Thursday, December 2, 2010

The 1099 Rule and What it Means to Your Nonprofit

by Bunnie Riedel

My nonprofit expertise includes a healthy dose of public policy advocacy. That said, I have never used this blog for a “call to action” on specific legislation. However, today I must.

Deep in the health care legislation was a buried provision that will wreck havoc on nonprofits and businesses alike. It’s being called the “1099 Rule.” The legislation mandates that all businesses and nonprofits issue 1099’s to any individual or corporation from whom the business or nonprofit has purchased $600 or more in services and goods.

This is a major change in our tax law. Currently, nonprofits must issue a 1099 to an individual or unincorporated business if they purchase $600 or more in services. Say you contract with someone to sell advertising for your summer tradeshow or you bring in a strategic planning consultant to work with the board. You would issue a 1099 to that person if the total payments over the course of a year were $600 or more. However, you wouldn’t issue a 1099 for purchasing the conference space for your trade show or for the cost of renting a conference room.

This 1099 rule would apply to all purchases made over the course of a year. So if your nonprofit purchases $2,000 worth of goods from Staples, you will have to issue a 1099 to Staples. Or say you buy a new computer from Best Buy, you would have to issue a 1099 to Best Buy.

To issue the 1099, you will have to know where to send it. Additionally, you will have to have the Employer Identification Number of Staples or Best Buy or whatever company you’ve purchased goods from.

Perhaps large nonprofits or businesses will be able to assign a staff person or two to track down the corporate address and EIN of their vendors, but smaller entities typically don’t have that luxury.

Nonprofit and business groups have been working to get the 1099 Rule repealed. As of November 29th, that effort failed to pass the Senate. This is the second time the repeal has failed to pass.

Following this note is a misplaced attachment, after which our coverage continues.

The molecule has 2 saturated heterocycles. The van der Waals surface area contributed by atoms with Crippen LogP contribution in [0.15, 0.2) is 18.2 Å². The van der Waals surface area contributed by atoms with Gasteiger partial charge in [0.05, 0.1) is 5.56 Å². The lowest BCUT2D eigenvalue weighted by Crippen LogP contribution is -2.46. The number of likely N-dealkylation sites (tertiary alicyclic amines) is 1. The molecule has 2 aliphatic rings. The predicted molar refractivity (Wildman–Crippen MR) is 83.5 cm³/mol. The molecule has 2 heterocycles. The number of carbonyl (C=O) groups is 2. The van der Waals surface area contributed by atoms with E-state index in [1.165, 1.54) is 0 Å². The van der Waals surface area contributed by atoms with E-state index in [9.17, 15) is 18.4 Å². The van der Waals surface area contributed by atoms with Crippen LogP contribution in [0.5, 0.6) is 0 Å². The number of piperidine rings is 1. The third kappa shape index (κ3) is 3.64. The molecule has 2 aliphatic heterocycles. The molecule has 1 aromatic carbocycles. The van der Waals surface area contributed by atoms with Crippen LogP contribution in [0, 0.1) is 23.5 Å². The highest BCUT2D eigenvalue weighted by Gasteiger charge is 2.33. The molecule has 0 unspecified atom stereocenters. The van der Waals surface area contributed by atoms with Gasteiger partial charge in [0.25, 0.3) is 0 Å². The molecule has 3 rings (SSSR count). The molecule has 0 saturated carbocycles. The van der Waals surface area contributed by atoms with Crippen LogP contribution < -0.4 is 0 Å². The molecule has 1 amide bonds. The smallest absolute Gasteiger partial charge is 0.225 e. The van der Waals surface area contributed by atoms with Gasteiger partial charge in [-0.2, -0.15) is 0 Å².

The American Society of Association Executives has information on this issue ASAE and it has a sign-on letter your nonprofit can use. I recommend you download the letter, sign it and email it in. All mail to the Capitol is irradiated and takes two to three weeks to reach the member’s office, also, often the irradiation process tears up the envelopes and the letters.

Additionally, I recommend you pick up the phone and call your Senators and Representative.

Senate Contact Information

House of Representatives Contact Information

It's not clear who slipped this into the health care bill, but it certainly was not someone who understood the impact on the nonprofit community (nor on the small business community).

Send your sign on letters and make your phone calls today! Be sure to pass this information onto your board and your members, ask them to sign on to the letter and to make phone calls.

Good luck to all of us!  And be sure to use the Comment button to let me know how it goes.


  1. Bunnie,
    Ugh. Both for our nonprofit clients and for our own small business. On the one hand, I kind of get it. But on the other, is the IRS really going to look at the gazillion of these 1099s? And how would they ever match them up with reported income? I'll do my part as well in spreading the word.

  2. There are ways to do business rather than using a 1099 and I don't mean illegally either. Outsourcing may be one of them but still, be careful. And the 1099 rule will probably be reversed according to Obama's recent comments. Thanks for the post!

  3. Gayle, thanks! I agree...who's going to look at all of them and match them up? And Titus, outsourcing requires a 1099 now as it is purchasing a service. My objection is to 1099's for goods over $600, I spend a couple thousand a year at Staples so I would have to send them a 1099.

  4. As a small business owner, I know this would be a nightmare for me. The amount of paperwork required from city, state, and national governments for various taxes is already incredibly cumbersome and confusing. It's no wonder so many small businesses go OUT of business in a short period of time ... trying to keep up with the taxes and paperwork (instead of focusing on sales) is a full-time job. Thanks for bringing this to everyone's attention.

  5. Can someone please point me to the precise page and line number of the bill that mandates this? I've read both the PATIENT PROTECTION AND AFFORDABLE CARE ACT and the HEALTH CARE AND EDUCATION RECONCILIATION ACT OF 2010 and was unable to find anything to this effect as being discussed on this forum.

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